Grace brought home her equipment and took home a net. She’ll be able to do tee work with father, John.

Northeast Dubois senior Reece Bauer and his basketball teammates recently delivered the Jeeps their first sectional championship since 2014. The Jeeps were supposed to take on Christian Academy March 14 in the opening game of the Loogootee regional, but the team is still waiting to see if they can advance to semistate for the first time since 2000 after the Indiana High School Athletic Association postponed the regional tournament.

“I’ve always wanted to win a sectional since I was a little boy growing up, and finally getting to that regional, we were really looking forward to it,” Reece said.

Reece is also waiting on his senior baseball season, as he’s already committed to continue his baseball career at Wabash College. He’s hoping baseball doesn’t get pushed back any more than it already has.

He’s taking it upon himself to work out at home for both sports, putting time in the batting cage and shooting hoops outside when he can. Balancing the two sports is tough. He remains optimistic that the Jeeps will play in the regional basketball tournament, but he also knows that prospect looks bleak, so he’s putting in the work for baseball season, too.

If he doesn’t play basketball again, he can see a silver lining, a matter of bittersweetness.

“I look back at it and I think about it’d have been a lot tougher losing the sectional and then this happening, but we did win the sectional,” Reece said. “...If this does come to an end, I did win my [last] basketball game in my career, but hopefully we get to play again.”

The past week has been an eye-opener for Abby Hauser.

The senior runner at Forest Park first realized how real the situation is when things began shutting down. She is aware that school might not reopen, that track season might not happen. She’s been running since she was in fifth grade, and while colleges have reached out to her to run at the next level, she turned them down, wanting to instead focus on her studies. The March 13 practice could have been it for her as a runner.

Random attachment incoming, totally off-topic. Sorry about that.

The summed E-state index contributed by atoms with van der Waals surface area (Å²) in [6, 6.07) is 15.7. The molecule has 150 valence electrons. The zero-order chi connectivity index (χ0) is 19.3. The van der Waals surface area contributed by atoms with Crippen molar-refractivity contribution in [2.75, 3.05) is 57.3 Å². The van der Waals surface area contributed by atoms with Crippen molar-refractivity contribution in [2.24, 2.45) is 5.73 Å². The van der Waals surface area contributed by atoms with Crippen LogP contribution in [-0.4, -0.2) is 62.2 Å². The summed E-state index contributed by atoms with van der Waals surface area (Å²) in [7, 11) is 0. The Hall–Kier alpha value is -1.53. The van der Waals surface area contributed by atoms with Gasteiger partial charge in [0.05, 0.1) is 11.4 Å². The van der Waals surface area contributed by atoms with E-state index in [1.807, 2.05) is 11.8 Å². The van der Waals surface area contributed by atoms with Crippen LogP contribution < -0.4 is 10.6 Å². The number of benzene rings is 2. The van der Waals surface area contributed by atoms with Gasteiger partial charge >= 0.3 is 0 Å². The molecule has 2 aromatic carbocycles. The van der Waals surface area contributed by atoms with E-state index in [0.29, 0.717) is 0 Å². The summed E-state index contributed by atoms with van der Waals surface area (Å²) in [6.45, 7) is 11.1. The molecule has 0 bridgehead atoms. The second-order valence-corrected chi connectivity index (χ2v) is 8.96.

Still, she knows the severity of the situation, and is worried about more than just her senior track campaign.

“I just know that this is all a lot bigger than just me getting to run track,” Abby said. “There’s a lot bigger things going on and I just want what’s best for everybody. So, whether I do get to have that season or not, it’s all for the best.”

She’s taken the opportunity to spend more time with her family, and is making sure to put in the work as a runner since certain workouts and mileage are still expected of the team. Running during this time helps her take her mind off the situation. She can clear her head and get some fresh air, and she enjoys being able to focus on just that.

However, she said she also feels isolated. She and her teammates aren’t together to motivate one another. Everyone is on their own, which has given Abby time to reflect on the memories she’s made with her teammates through the years and appreciate everything she’s had as a runner.

She is trying to stay positive and take things on a day-by-day basis. She wants to gather her teammates and tell them that they still want to do big things if the season goes on. She’d have a new sense of motivation to make the most of every second if it does happen.

“I think I’ll just be so incredibly happy just knowing that I do get to finish the rest of my senior year both academically and athletically,” Abby said. “Just thinking about all the things that I could be missing out on is really hard. So, having that chance to go back and finish it all and to just not take those moments for granted will be a really, really special moment for me.”